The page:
Wondering whether your baby needs a routine? These are some signs baby would benefit from having a more structured schedule.
In those early days and weeks, it’s normal to just go with baby’s flow. You’re getting to know each other and working out any feeding kinks, etc. that may come up. Time stands still a bit and you aren’t in a big hurry to get anything figured out.
And then life settles… and the things we didn’t mean to keep doing, somehow keep happening.
When this starts happening, we feel trapped.
These are great signs something needs to give. So let’s dive into the signs your baby needs a good simple age appropriate routine.
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You are frazzled.
While mothers never want to put their own needs and wants as more important than their child’s… they are the one caring for baby.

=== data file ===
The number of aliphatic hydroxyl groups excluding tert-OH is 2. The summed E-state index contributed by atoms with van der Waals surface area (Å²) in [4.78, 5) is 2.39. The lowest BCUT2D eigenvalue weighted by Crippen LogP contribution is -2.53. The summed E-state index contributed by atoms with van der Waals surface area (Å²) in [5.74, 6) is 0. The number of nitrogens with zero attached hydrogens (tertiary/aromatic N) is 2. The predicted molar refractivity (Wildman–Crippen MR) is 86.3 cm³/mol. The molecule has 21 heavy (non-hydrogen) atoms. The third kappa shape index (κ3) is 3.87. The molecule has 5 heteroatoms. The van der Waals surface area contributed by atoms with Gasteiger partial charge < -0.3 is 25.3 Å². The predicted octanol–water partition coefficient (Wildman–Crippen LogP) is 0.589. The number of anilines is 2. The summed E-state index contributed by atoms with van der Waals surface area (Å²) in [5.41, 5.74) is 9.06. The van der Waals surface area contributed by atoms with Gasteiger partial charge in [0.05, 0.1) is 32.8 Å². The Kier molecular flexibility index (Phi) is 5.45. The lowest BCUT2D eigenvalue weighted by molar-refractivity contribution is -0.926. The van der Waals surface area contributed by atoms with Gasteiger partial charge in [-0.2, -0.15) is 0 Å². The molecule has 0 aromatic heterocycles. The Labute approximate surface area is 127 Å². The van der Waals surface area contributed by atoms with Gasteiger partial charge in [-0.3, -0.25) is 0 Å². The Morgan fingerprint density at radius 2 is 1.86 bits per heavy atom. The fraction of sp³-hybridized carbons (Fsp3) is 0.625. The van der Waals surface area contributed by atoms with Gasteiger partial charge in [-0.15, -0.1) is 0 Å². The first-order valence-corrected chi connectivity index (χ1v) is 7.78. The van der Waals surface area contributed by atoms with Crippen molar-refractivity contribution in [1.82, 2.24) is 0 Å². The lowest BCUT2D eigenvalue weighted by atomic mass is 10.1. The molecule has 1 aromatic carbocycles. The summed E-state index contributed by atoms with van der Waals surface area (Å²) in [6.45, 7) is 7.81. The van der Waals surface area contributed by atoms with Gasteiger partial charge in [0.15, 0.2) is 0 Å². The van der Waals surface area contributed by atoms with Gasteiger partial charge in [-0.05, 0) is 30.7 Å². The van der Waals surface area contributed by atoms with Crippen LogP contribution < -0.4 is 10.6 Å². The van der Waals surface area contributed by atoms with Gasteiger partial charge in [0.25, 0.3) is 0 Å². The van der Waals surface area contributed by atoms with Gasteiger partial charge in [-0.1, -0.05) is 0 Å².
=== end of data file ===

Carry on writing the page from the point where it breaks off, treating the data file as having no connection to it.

If you can’t cope with life, then you must make a change.
Here are some signs you’re craving routine in your days with baby:
- Nothing ever happens at the same time.
- You feel like life is unpredictable and it is unsettling.
- You want to stop calculating wake windows all day long and have a set time in your head to aim for.
- There’s no time to get household responsibilities, work, or adult stuff done since any breaks are random and unpredictable.
Ultimately, you can meet baby’s needs in a timely manner on a routine, so if you are struggling WITHOUT a routine, then there’s no reason not to start one.
Fast, simple, and free strategies to implement if baby can’t get to sleep, won’t *stay* asleep, or is unsettled in general.
Baby’s daytime sleep is erratic.
This is a very clear sign that a routine will be helpful.
Here are some signs that baby’s daytime sleep is erratic and in need of a good routine.
- Naps are sometimes super short, sometimes super long.
- Naps don’t fall into predictable times, but are maybe long in morning, no afternoon, or maybe no morning, and long afternoon.
- Baby wakes up with sleep inertia from their naps.
- A lot of fighting sleep is happening.
- Baby falls asleep in the car every time you’re in it.
- Naptimes end up messing up meals and bedtimes.